A regime’s success depends on its dictator
“We have to warn the imperialists,” Fidel Castro thundered at a rally in Camaguey, Cuba, 30 years ago last week, “that they not create so many illusions .?.?. in reference to the idea that our revolution will not be able to resist a debate within the socialist community.”
He was alluding to the political upheaval sweeping the Soviet Union and Eastern Europe in the wake of reforms by Soviet leader Mikhail Gorbachev, who had recently visited Havana. Communists had just lost elections in Poland, a portent, many believed, of change in Cuba.
“Never!” Fidel cried. Even in the event of “a large-scale civil war in the U.S.S.R.,” even if the Soviet Union “disintegrated,” he pledged, “Cuba and the Cuban revolution would continue struggling and resisting.”
Seated among other foreign journalists a dozen yards or so in front of Castro, I could not quite believe what the 62-year-old dictator was saying.
Still facing a U.S. economic embargo, Cuba could not endure a cutoff of Soviet subsidies and the hardship it would bring. Refusing to bend to that reality, Castro recklessly courted his own downfall, either through a popular uprising or a fatal split in Cuba’s communist ranks.
Or so I thought: In January, the Cuban revolution finished its 60th year; in 2016, Castro died peacefully in his bed; his younger brother, Raúl, who succeeded Fidel atop the regime in 2006, has semi-retired. And a transition to a new generation of party leaders, including a few influential younger Castros, is proceeding.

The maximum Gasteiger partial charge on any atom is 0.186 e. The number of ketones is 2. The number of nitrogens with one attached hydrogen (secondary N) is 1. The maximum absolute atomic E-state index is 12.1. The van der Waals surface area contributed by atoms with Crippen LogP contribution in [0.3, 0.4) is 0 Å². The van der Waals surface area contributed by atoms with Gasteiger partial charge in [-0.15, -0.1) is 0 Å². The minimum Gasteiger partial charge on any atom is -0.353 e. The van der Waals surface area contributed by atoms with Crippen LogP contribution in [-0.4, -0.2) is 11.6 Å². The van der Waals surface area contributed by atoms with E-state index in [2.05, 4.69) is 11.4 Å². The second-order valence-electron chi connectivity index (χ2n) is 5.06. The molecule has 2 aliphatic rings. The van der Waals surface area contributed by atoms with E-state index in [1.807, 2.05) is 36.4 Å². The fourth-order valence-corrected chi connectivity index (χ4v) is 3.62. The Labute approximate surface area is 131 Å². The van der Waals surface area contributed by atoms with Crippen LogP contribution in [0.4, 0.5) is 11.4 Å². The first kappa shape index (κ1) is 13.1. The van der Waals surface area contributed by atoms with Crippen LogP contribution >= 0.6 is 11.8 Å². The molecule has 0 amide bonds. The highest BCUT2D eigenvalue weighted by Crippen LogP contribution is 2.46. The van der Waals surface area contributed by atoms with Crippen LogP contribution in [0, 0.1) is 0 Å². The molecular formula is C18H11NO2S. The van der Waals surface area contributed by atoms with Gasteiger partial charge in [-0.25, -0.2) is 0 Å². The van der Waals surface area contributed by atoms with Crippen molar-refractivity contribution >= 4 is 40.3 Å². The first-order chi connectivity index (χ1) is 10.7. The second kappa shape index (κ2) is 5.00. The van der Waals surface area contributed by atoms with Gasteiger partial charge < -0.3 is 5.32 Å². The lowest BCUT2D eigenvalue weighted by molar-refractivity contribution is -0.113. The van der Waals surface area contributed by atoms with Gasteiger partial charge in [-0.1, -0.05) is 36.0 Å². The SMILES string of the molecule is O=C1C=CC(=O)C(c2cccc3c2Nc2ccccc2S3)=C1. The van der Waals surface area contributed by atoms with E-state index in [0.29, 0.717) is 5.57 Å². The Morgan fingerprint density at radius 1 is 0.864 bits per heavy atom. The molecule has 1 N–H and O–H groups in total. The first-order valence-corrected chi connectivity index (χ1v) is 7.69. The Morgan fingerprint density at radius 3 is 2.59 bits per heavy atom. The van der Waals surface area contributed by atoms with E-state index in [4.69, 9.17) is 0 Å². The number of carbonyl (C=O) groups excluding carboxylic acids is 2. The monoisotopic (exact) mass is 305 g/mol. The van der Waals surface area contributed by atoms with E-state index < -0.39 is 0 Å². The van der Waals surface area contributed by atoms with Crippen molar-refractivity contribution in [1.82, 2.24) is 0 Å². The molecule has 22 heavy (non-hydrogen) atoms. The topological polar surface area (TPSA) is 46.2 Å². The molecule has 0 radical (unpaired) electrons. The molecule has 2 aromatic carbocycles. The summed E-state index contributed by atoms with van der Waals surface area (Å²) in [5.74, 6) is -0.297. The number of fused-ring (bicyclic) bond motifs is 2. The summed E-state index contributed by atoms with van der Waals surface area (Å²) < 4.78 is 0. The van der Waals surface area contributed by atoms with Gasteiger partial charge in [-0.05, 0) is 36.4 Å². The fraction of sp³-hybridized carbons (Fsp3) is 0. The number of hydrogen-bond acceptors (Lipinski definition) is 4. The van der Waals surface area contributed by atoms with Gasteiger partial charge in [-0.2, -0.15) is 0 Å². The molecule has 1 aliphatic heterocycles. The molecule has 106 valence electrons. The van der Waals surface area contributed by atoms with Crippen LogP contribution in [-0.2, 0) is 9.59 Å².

There is a lesson here about the relationship between economic factors — often said to determine political outcomes — and the human factor, which may be what really counts.
George Orwell summarized the point in “1984,” attributing it to Big Brother’s shadowy nemesis, Emmanuel Goldstein. As long as a repressive regime avoids foreign conquest and retains “its own self-confidence and willingness to govern,” Goldstein’s fictional treatise noted, it can rule forever.
True, a regime could be undermined by its own mistakes, especially if it incubates “a strong and discontented” middle class. However, sheer will can offset that: “Ultimately the determining factor is the mental attitude of the ruling class itself.”
The mental attitude of Gorbachev was such that he lost confidence in the inefficient, repressive brand of communism in his country and tried to reform the system from within.
As Castro foresaw, Gorbachev’s economic and political liberalization heightened rather than resolved Soviet systemic contradictions, setting off a chain reaction that led to the U.S.S.R.’s collapse.
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